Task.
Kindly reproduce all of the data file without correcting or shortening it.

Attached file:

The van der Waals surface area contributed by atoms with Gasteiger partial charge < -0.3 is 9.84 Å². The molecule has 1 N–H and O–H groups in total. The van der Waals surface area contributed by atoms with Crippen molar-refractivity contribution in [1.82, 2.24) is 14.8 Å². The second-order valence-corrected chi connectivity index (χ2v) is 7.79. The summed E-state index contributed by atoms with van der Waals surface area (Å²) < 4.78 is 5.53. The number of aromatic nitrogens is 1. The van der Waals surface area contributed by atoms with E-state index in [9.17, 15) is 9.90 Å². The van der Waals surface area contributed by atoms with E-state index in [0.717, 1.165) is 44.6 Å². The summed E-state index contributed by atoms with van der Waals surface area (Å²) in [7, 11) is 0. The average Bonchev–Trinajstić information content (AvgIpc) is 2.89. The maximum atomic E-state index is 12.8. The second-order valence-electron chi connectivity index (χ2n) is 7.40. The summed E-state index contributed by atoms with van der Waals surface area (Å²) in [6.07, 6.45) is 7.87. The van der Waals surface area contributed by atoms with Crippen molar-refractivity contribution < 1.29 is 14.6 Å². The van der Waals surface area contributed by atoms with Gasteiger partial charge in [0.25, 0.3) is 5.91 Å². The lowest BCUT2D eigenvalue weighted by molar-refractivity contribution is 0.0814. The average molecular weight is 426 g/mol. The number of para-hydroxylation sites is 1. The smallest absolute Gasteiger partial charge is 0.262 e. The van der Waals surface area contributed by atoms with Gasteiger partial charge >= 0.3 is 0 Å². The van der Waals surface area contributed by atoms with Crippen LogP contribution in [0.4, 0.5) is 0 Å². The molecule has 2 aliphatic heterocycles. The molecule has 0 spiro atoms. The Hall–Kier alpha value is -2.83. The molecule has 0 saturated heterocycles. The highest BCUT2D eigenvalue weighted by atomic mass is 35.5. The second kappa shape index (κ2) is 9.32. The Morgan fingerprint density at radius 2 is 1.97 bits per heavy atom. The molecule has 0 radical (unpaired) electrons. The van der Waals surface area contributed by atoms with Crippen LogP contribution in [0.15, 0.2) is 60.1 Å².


The van der Waals surface area contributed by atoms with Gasteiger partial charge < -0.3 is 9.84 Å². The molecule has 1 N–H and O–H groups in total. The van der Waals surface area contributed by atoms with Crippen molar-refractivity contribution in [1.82, 2.24) is 14.8 Å². The second-order valence-corrected chi connectivity index (χ2v) is 7.79. The summed E-state index contributed by atoms with van der Waals surface area (Å²) < 4.78 is 5.53. The number of aromatic nitrogens is 1. The van der Waals surface area contributed by atoms with E-state index in [9.17, 15) is 9.90 Å². The van der Waals surface area contributed by atoms with E-state index in [0.717, 1.165) is 44.6 Å². The summed E-state index contributed by atoms with van der Waals surface area (Å²) in [7, 11) is 0. The average Bonchev–Trinajstić information content (AvgIpc) is 2.89. The maximum atomic E-state index is 12.8. The second-order valence-electron chi connectivity index (χ2n) is 7.40. The summed E-state index contributed by atoms with van der Waals surface area (Å²) in [6.07, 6.45) is 7.87. The van der Waals surface area contributed by atoms with Crippen molar-refractivity contribution < 1.29 is 14.6 Å². The van der Waals surface area contributed by atoms with Gasteiger partial charge in [0.25, 0.3) is 5.91 Å². The lowest BCUT2D eigenvalue weighted by molar-refractivity contribution is 0.0814. The average molecular weight is 426 g/mol. The number of para-hydroxylation sites is 1. The smallest absolute Gasteiger partial charge is 0.262 e. The van der Waals surface area contributed by atoms with Gasteiger partial charge >= 0.3 is 0 Å². The van der Waals surface area contributed by atoms with Crippen LogP contribution in [0.4, 0.5) is 0 Å². The molecule has 2 aliphatic heterocycles. The molecule has 0 spiro atoms. The Hall–Kier alpha value is -2.83. The molecule has 0 saturated heterocycles. The highest BCUT2D eigenvalue weighted by atomic mass is 35.5. The second kappa shape index (κ2) is 9.32. The Morgan fingerprint density at radius 2 is 1.97 bits per heavy atom. The molecule has 0 radical (unpaired) electrons. The van der Waals surface area contributed by atoms with Crippen LogP contribution in [0.15, 0.2) is 60.1 Å².